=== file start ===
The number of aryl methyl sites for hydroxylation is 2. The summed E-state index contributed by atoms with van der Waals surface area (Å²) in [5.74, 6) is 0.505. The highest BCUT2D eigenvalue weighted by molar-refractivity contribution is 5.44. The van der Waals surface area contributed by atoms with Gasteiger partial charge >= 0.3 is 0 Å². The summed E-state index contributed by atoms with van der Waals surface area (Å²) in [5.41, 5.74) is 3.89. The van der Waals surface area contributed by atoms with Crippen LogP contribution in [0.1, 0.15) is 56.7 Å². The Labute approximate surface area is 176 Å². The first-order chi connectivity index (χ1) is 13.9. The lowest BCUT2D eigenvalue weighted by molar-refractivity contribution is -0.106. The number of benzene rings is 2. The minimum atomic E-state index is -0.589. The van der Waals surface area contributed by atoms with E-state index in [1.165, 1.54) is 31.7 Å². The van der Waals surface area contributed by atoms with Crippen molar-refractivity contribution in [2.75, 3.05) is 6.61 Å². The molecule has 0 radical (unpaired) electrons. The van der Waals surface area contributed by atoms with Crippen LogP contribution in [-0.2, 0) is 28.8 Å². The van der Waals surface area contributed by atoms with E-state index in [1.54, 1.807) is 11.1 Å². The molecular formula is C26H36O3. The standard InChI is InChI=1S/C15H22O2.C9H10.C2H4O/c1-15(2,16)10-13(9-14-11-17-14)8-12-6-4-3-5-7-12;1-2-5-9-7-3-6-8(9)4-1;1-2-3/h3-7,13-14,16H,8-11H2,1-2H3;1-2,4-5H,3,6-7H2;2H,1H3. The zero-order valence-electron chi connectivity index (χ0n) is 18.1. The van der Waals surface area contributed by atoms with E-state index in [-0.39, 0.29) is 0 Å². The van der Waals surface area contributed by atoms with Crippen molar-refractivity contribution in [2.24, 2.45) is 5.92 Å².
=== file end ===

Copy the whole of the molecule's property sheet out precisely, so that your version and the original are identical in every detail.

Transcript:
The number of aryl methyl sites for hydroxylation is 2. The summed E-state index contributed by atoms with van der Waals surface area (Å²) in [5.74, 6) is 0.505. The highest BCUT2D eigenvalue weighted by molar-refractivity contribution is 5.44. The van der Waals surface area contributed by atoms with Gasteiger partial charge >= 0.3 is 0 Å². The summed E-state index contributed by atoms with van der Waals surface area (Å²) in [5.41, 5.74) is 3.89. The van der Waals surface area contributed by atoms with Crippen LogP contribution in [0.1, 0.15) is 56.7 Å². The Labute approximate surface area is 176 Å². The first-order chi connectivity index (χ1) is 13.9. The lowest BCUT2D eigenvalue weighted by molar-refractivity contribution is -0.106. The number of benzene rings is 2. The minimum atomic E-state index is -0.589. The van der Waals surface area contributed by atoms with E-state index in [1.165, 1.54) is 31.7 Å². The van der Waals surface area contributed by atoms with Crippen molar-refractivity contribution in [2.75, 3.05) is 6.61 Å². The molecule has 0 radical (unpaired) electrons. The van der Waals surface area contributed by atoms with Crippen LogP contribution in [-0.2, 0) is 28.8 Å². The van der Waals surface area contributed by atoms with E-state index in [1.54, 1.807) is 11.1 Å². The molecular formula is C26H36O3. The standard InChI is InChI=1S/C15H22O2.C9H10.C2H4O/c1-15(2,16)10-13(9-14-11-17-14)8-12-6-4-3-5-7-12;1-2-5-9-7-3-6-8(9)4-1;1-2-3/h3-7,13-14,16H,8-11H2,1-2H3;1-2,4-5H,3,6-7H2;2H,1H3. The zero-order valence-electron chi connectivity index (χ0n) is 18.1. The van der Waals surface area contributed by atoms with E-state index in [-0.39, 0.29) is 0 Å². The van der Waals surface area contributed by atoms with Crippen molar-refractivity contribution in [2.24, 2.45) is 5.92 Å².